Preview: City of San Diego 2010 Urban Water Management Plan

Posted by George J Janczyn on May 12, 2011

As part of its long-range water resources planning activities, the City of San Diego, like other large water agencies, is required to adopt and submit an Urban Water Management Plan to the California Department of Water Resources (DWR) every five years. Here’s the 2005 version. The new 2010 plan was originally due by December 31, 2010 but a six-month extension was given and the July 1 deadline is now approaching.

Until recently, where public comment on the draft 2010 plan is concerned, the Public Utilities Department (PUD) kept a fairly tight rein on it (but you can get a copy below).

Last month PUD announced the planned publication of the 2010 plan at an Independent Rates Oversight Committee (IROC) subcommittee meeting and the Natural Resources and Culture (NR&C) Committee by offering a brief PowerPoint summary about it.

For the upcoming May 18 NR&C meeting the agenda packet includes a shortened PowerPoint summary but not the full draft plan. The committee will be asked to approve the plan and forward it to the full city council.

The only complete public copy of the draft (so far, that I know of) was just distributed yesterday to the IROC mailing list with its May 16 meeting agenda packet. Here’s a portion from the section discussing public involvement:

“The Plan was presented at public meetings to the Independent Rates Oversight Committee (IROC) Environmental and Technical Committee on April 11, 2011 and the San Diego City Council’s Natural Resources and Culture Committee (NR&C) on April 20, 2011. These public meetings included a discussion of the Plan including the per capita water demand targets. The draft Plan was presented to IROC on______ and to NR&C on _______. The Plan was presented at a public hearing before the San Diego City Council at one of its regularly scheduled meetings on_______, where it was approved for adoption. A notice of the public hearing was provided to all cities within San Diego County and to the County of San Diego 60-days before the hearing. Public hearing notifications were published and copies of the Plan were made available for public inspection at the City’s office and on the web site two weeks before the public hearing. Copies of the 60-day notification, published public hearing notification and adoption resolution are included in Appendix A. The Plan will be submitted to DWR, the California State Library and San Diego County within 30 days after adoption. The Plan will be available for public review on the City’s web site within 30 days after filing a copy of the Plan with DWR. The City shall implement the adopted Plan in accordance with the schedule described in this Plan.” [from Section 1.6]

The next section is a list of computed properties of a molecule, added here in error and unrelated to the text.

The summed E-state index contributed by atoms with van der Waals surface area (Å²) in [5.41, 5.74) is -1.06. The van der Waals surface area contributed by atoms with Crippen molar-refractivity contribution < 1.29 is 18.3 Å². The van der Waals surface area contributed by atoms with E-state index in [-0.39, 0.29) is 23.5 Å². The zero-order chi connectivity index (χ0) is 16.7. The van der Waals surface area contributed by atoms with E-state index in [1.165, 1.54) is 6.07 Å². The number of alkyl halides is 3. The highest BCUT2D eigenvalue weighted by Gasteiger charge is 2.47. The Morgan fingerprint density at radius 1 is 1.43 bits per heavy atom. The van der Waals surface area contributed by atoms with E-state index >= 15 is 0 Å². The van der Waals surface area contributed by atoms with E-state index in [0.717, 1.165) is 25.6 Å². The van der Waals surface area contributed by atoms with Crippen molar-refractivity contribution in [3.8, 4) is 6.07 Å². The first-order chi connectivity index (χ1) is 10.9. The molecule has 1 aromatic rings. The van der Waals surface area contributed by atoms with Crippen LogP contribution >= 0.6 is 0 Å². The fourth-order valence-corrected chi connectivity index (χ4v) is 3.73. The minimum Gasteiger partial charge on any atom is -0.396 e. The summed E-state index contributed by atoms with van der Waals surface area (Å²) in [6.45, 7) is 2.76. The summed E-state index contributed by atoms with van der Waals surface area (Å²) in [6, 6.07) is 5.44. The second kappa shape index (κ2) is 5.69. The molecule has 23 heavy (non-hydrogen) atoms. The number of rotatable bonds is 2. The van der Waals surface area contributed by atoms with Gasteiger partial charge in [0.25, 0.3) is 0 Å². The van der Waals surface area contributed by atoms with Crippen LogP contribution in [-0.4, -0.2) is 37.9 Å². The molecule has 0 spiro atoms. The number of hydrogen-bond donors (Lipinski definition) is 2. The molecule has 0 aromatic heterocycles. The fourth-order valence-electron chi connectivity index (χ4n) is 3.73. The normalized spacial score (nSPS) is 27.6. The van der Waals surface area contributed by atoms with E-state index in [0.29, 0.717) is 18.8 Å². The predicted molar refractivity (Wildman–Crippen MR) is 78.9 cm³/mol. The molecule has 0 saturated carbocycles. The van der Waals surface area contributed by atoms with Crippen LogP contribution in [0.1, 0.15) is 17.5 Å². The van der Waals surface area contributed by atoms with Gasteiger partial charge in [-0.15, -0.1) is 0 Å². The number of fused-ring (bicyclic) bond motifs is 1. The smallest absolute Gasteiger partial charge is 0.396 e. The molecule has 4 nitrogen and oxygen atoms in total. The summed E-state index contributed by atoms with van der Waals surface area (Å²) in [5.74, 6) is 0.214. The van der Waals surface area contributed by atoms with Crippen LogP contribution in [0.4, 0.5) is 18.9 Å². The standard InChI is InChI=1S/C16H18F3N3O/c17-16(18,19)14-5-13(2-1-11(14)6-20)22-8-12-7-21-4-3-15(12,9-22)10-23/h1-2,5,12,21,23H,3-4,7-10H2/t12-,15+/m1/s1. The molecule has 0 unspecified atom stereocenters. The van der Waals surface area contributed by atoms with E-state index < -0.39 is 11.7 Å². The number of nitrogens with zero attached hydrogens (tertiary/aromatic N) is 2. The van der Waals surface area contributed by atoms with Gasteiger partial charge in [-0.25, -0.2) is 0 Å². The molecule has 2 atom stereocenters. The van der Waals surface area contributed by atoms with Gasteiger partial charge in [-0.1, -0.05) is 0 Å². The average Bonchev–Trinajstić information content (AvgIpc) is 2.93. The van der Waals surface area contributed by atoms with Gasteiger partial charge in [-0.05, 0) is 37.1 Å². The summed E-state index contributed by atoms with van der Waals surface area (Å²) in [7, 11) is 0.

From the looks of it, that was the original idea, anyway. If you read it carefully, the draft plan wasn’t shown or distributed at the April IROC and NR&C meetings, it was simply announced with PowerPoint slideshow handouts. The blank dates for the draft plan apparently will be filled in with the May 18 IROC and May 20 NR&C meetings, although only IROC’s agenda packet actually includes the draft plan [note–see update below]. Presumably broader public access to and ability to comment on the draft plan will be possible once it is docketed for the City Council meeting.